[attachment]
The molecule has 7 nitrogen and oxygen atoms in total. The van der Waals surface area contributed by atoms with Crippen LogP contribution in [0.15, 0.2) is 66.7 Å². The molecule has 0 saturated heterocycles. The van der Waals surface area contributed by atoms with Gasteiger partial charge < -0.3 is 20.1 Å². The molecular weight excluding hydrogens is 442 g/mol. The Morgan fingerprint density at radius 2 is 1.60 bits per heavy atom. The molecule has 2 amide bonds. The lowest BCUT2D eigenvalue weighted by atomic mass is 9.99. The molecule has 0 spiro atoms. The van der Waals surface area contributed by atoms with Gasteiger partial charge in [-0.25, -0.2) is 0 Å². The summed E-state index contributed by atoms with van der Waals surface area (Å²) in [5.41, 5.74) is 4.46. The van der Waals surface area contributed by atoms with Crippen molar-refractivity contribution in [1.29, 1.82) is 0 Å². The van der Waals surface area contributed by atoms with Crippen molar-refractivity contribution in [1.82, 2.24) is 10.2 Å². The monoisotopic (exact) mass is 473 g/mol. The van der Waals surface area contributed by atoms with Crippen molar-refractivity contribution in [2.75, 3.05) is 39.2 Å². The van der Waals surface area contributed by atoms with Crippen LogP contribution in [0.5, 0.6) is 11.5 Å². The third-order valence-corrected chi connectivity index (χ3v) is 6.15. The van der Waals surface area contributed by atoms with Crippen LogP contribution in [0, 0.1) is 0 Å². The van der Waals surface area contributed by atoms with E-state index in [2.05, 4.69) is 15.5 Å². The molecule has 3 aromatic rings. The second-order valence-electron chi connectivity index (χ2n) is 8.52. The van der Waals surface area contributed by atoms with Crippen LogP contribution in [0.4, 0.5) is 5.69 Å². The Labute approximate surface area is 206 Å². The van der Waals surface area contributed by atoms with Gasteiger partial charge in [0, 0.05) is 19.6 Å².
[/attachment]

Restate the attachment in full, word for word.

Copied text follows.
The molecule has 7 nitrogen and oxygen atoms in total. The van der Waals surface area contributed by atoms with Crippen LogP contribution in [0.15, 0.2) is 66.7 Å². The molecule has 0 saturated heterocycles. The van der Waals surface area contributed by atoms with Gasteiger partial charge < -0.3 is 20.1 Å². The molecular weight excluding hydrogens is 442 g/mol. The Morgan fingerprint density at radius 2 is 1.60 bits per heavy atom. The molecule has 2 amide bonds. The lowest BCUT2D eigenvalue weighted by atomic mass is 9.99. The molecule has 0 spiro atoms. The van der Waals surface area contributed by atoms with Gasteiger partial charge in [-0.25, -0.2) is 0 Å². The summed E-state index contributed by atoms with van der Waals surface area (Å²) in [5.41, 5.74) is 4.46. The van der Waals surface area contributed by atoms with Crippen molar-refractivity contribution in [1.29, 1.82) is 0 Å². The van der Waals surface area contributed by atoms with Crippen molar-refractivity contribution in [1.82, 2.24) is 10.2 Å². The monoisotopic (exact) mass is 473 g/mol. The van der Waals surface area contributed by atoms with Crippen molar-refractivity contribution in [2.75, 3.05) is 39.2 Å². The van der Waals surface area contributed by atoms with Crippen LogP contribution in [0.5, 0.6) is 11.5 Å². The third-order valence-corrected chi connectivity index (χ3v) is 6.15. The van der Waals surface area contributed by atoms with Crippen LogP contribution in [0, 0.1) is 0 Å². The van der Waals surface area contributed by atoms with E-state index in [2.05, 4.69) is 15.5 Å². The molecule has 3 aromatic rings. The second-order valence-electron chi connectivity index (χ2n) is 8.52. The van der Waals surface area contributed by atoms with Crippen LogP contribution in [0.4, 0.5) is 5.69 Å². The Labute approximate surface area is 206 Å². The van der Waals surface area contributed by atoms with Gasteiger partial charge in [0, 0.05) is 19.6 Å².